History of St. Thomas Catholic School
Through the determination and foresight of Fr. John Barry, parish priest, and the sacrifices of parishioners from St. Thomas and Immaculate Conception churches, St. Joseph’s Academy opened its doors for the first time in September 1905, with approximately fifty students. The first classes were held in the church, with planks placed across the pews for desks. Arrangements were made with the Dominican Sisters in Springfield to staff the school.
The first school was a three-story stone structure that housed students in grades 1-8. The boarding school opened in 1907, with the girl’s dormitory on the 3rd floor of the school. Boys were placed in the homes of parish members in Philo. In 1909 a new building, commonly known as the “Frat House”, was built at a cost of $2,500 to house the male boarders. The Knights of Columbus in Philo raised the money, with the help of the Bongard parish.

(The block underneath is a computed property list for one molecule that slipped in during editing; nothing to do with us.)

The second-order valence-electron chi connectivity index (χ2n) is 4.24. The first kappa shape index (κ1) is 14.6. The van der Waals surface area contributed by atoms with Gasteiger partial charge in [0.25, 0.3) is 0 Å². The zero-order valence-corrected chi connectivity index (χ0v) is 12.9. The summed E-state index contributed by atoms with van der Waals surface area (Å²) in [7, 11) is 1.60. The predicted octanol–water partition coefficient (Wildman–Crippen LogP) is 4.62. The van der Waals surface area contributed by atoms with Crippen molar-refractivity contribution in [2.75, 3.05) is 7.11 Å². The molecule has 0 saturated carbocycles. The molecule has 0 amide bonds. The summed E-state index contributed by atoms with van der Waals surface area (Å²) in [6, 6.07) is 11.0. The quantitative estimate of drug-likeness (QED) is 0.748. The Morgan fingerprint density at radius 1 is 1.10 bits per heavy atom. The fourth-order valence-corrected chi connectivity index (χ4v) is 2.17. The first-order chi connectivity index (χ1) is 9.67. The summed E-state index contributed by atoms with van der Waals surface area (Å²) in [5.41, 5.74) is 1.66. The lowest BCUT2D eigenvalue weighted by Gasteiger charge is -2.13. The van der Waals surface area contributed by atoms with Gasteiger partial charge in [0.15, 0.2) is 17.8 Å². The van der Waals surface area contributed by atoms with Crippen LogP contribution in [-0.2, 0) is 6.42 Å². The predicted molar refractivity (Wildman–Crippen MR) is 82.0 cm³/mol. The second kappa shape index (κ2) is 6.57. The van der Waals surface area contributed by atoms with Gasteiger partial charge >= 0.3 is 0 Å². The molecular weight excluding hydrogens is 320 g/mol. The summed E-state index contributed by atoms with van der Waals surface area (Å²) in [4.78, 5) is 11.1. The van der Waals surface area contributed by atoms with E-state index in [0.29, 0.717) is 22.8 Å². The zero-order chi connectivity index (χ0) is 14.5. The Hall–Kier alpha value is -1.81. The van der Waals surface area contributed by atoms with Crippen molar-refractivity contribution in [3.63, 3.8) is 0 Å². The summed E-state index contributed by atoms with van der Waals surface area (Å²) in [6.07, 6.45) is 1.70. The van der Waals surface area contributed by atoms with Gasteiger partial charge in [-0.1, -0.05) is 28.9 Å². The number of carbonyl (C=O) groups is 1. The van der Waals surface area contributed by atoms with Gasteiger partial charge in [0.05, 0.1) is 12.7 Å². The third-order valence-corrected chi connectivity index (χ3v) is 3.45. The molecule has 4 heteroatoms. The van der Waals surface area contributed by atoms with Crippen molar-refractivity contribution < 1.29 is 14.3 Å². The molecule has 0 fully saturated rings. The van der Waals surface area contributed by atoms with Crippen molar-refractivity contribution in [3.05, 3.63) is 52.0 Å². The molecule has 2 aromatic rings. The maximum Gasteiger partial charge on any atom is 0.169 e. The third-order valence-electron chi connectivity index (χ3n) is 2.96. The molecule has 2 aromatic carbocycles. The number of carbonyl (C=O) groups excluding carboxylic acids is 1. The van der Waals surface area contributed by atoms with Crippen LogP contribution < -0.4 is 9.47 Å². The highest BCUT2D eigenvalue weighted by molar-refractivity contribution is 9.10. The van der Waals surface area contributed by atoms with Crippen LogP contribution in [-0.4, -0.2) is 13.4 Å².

In 1914, St. Joseph’s became an accredited Catholic high school. In 1919, a new $20,000 two-story brick rectory was built. In 1937, a fire gutted the rectory. A loss of enrollment followed, and the high school closed. The Academy was renamed St. Thomas School.
St. Thomas School was built and supported with many sacrifices made by parents and parishioners throughout the school’s century of existence. From hauling lumber and other materials in wagons to build the first school, to the days spent planning chicken dinners and pancake and sausage breakfasts to financially support the school, to the many volunteers who helped as librarians, teacher's aides, coaches, lunchroom supervisors, or playground supervisors, and to the many who served on the school board – your service and contributions to the school are deeply appreciated and gratefully acknowledged.
Because of its long-standing tradition of academic excellence, its building of outstanding character, and its strong Catholic faith teaching tradition, St. Thomas School has enjoyed the respect of the community for more than 100 years. It is the hope and dream of those associated with the school that the community will continue to be enriched by St. Thomas School and its alumni for the next 100 years.